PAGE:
And currently, the focus is really on counter-system ideas–counter UAS, counter mortar, counter cruise missiles, counter aircraft. But these all operate in the same physical realm and only vary by propulsion, systems speed, persistence, and range. And those characteristics, especially speed, persistence, and range are converging. And our adversaries are very aware of this and responding to these developments. And as they innovate their capabilities and operational concepts, the Air Force is increasingly at risk of failing in his primary job—winning in the air to allow the army to occupy and win the ground.


How does vertical reciprocity play into this?


The air littoral, like the maritime littoral, is fundamentally a trans domain environment. This requires vertical reciprocity between air and ground forces. It also means more interactions and interdependencies between the air and ground. And the Army, for example, plans to exploit this vertical space with joint all-domain operations, emphasizing presenting the enemy with multiple dilemmas. The Army has an emerging vision of simultaneously, both horizontally and vertically, enveloping the enemy. Of course, US adversaries also seek the same advantages.


Yes, but bringing the air war close to the ground will also lay bare the differences in the army in the Air Force’s concept of control. Control of the land domain has traditionally been a function of the persistent occupation of territory. Armies, as Clausewitz said, can stand fast, as it were, rooted to the ground. In contrast, the Air Force concept of control in the air domain centers on responsive presence, not persistent occupation. Air Forces may occupy airspace for a time but it’s ephemeral. What it offers instead is a rapid but not necessarily persistent presence, the ability to quickly mass and deliver fires. The growing mission overlap will cause a clash of these air-centric and land-centric concepts of control. Closing this seam is critical to the future success of the joint force. The Air Force will need to address control the air literal from the blue skies just as the army will have to address it from the ground. Each service is going to have to support the other in this evolving trans domain environment.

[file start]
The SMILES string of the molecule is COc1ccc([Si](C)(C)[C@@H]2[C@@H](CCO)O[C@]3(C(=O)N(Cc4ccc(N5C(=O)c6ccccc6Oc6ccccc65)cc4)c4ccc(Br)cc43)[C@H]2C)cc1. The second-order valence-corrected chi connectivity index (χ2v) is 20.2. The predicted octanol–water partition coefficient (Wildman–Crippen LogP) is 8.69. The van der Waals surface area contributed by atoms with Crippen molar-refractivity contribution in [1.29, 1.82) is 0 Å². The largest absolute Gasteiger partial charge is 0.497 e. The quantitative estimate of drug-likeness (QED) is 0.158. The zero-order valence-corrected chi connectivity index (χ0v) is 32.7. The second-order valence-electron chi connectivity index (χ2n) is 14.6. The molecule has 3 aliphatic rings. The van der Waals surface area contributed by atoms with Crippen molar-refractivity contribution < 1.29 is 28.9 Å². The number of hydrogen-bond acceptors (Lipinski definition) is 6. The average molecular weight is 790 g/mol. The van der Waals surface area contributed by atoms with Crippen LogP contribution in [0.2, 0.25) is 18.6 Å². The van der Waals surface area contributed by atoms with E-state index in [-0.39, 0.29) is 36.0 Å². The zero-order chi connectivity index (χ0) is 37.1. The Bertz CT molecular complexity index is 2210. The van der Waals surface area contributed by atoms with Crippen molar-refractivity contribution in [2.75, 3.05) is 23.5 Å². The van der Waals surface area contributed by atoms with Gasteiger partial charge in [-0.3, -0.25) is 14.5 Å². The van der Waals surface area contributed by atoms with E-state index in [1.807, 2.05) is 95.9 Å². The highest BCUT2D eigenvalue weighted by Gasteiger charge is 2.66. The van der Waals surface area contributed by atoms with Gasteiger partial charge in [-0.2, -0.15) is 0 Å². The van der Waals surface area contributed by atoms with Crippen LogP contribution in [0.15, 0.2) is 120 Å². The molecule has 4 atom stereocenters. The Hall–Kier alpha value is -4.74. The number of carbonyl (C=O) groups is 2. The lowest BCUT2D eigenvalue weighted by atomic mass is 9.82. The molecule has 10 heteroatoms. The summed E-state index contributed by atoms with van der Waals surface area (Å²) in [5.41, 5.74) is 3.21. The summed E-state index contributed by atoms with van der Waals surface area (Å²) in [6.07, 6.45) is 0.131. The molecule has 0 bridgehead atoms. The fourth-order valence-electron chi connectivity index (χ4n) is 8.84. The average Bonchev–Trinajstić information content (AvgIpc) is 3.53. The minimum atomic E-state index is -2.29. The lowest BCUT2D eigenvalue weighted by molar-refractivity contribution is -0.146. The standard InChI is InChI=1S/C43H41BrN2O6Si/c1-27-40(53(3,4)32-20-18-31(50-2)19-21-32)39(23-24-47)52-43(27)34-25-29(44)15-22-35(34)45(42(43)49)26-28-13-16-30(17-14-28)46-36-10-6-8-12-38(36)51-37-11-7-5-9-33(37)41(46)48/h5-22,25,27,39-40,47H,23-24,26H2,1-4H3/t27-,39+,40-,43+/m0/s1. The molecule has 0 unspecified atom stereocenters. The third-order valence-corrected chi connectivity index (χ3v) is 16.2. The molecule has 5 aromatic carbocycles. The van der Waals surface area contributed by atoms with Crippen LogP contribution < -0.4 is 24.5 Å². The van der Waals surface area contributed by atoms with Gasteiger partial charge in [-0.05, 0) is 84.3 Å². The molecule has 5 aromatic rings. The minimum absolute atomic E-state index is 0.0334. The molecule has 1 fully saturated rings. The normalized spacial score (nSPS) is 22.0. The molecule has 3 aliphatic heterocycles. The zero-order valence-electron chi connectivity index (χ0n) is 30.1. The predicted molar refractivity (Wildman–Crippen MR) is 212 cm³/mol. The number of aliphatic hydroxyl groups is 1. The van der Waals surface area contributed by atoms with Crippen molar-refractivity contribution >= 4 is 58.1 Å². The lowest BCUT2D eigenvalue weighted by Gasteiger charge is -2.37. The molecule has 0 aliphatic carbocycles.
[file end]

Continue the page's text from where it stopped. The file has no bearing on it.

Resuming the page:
In conclusion, is it technology that’s going to be the answer here?


No, I don’t think technology is going to be the answer, not in the general way that we use the term. The artifacts, the things that we create, are simply part of the environment. But the art and craft of understanding how to employ those things, which is the original Greek meaning of the term technology, that will play a significant role. The democratization and innovation that created access and persistence in the air littoral is also driving a significant maturation of the domain. We have to adapt to this new environment by understanding it differently–no longer as planar maps stacked one atop another statically, but rather as a fluid with temporal, vertical, and horizontal dimensions. Then we can apply technology, the craft of employing our tools, to the contestation and dominance of the air literal.


I agree wholeheartedly. And I would just add that the answer is really doctrinal innovation. The technology is hardware, but doctrine is the software. It’s that application piece. And as we argue in our article, gaining a competitive advantage in the air littoral requires the joint force to develop a new conceptual framework, and it’s one that needs to be grounded in both horizontal and vertical spaces. And if we don’t, America might not just lose this technological advantage, but its operational edge.


This has been great. It was very enlightening.


Thank you for having us. And it was a pleasure to do this.


Thanks, Stephanie.